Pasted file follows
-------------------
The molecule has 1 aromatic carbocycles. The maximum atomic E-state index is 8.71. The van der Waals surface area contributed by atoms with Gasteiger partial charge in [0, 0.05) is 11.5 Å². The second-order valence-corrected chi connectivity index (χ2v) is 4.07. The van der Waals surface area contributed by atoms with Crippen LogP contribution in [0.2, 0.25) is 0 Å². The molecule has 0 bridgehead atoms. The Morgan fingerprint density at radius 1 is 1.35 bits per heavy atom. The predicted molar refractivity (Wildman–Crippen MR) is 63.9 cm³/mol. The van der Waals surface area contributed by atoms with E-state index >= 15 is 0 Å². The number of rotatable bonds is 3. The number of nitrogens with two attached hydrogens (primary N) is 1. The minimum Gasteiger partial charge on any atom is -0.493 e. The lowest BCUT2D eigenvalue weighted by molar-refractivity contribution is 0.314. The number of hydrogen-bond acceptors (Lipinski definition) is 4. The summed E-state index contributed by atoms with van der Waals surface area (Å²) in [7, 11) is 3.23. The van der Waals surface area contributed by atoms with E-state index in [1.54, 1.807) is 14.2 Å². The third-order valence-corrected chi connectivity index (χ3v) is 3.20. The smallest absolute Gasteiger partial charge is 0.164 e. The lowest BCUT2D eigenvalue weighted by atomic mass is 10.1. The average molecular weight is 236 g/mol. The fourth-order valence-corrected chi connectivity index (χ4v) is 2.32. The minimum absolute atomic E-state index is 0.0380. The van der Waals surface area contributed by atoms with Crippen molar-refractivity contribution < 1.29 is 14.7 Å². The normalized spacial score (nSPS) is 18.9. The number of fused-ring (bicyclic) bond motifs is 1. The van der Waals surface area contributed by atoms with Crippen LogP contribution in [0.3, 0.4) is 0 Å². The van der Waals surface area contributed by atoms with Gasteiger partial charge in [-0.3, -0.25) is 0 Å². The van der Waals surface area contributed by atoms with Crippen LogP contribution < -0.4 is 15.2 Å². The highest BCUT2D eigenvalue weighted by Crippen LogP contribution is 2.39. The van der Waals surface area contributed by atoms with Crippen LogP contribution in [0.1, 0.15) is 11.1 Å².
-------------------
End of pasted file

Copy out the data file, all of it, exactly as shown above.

The molecule has 1 aromatic carbocycles. The maximum atomic E-state index is 8.71. The van der Waals surface area contributed by atoms with Gasteiger partial charge in [0, 0.05) is 11.5 Å². The second-order valence-corrected chi connectivity index (χ2v) is 4.07. The van der Waals surface area contributed by atoms with Crippen LogP contribution in [0.2, 0.25) is 0 Å². The molecule has 0 bridgehead atoms. The Morgan fingerprint density at radius 1 is 1.35 bits per heavy atom. The predicted molar refractivity (Wildman–Crippen MR) is 63.9 cm³/mol. The van der Waals surface area contributed by atoms with E-state index >= 15 is 0 Å². The number of rotatable bonds is 3. The number of nitrogens with two attached hydrogens (primary N) is 1. The minimum Gasteiger partial charge on any atom is -0.493 e. The lowest BCUT2D eigenvalue weighted by molar-refractivity contribution is 0.314. The number of hydrogen-bond acceptors (Lipinski definition) is 4. The summed E-state index contributed by atoms with van der Waals surface area (Å²) in [7, 11) is 3.23. The van der Waals surface area contributed by atoms with E-state index in [1.54, 1.807) is 14.2 Å². The third-order valence-corrected chi connectivity index (χ3v) is 3.20. The smallest absolute Gasteiger partial charge is 0.164 e. The lowest BCUT2D eigenvalue weighted by atomic mass is 10.1. The average molecular weight is 236 g/mol. The fourth-order valence-corrected chi connectivity index (χ4v) is 2.32. The minimum absolute atomic E-state index is 0.0380. The van der Waals surface area contributed by atoms with Crippen molar-refractivity contribution < 1.29 is 14.7 Å². The normalized spacial score (nSPS) is 18.9. The number of fused-ring (bicyclic) bond motifs is 1. The van der Waals surface area contributed by atoms with Crippen LogP contribution in [0.3, 0.4) is 0 Å². The van der Waals surface area contributed by atoms with Gasteiger partial charge in [-0.3, -0.25) is 0 Å². The van der Waals surface area contributed by atoms with Crippen LogP contribution < -0.4 is 15.2 Å². The highest BCUT2D eigenvalue weighted by Crippen LogP contribution is 2.39. The van der Waals surface area contributed by atoms with Crippen LogP contribution in [0.1, 0.15) is 11.1 Å².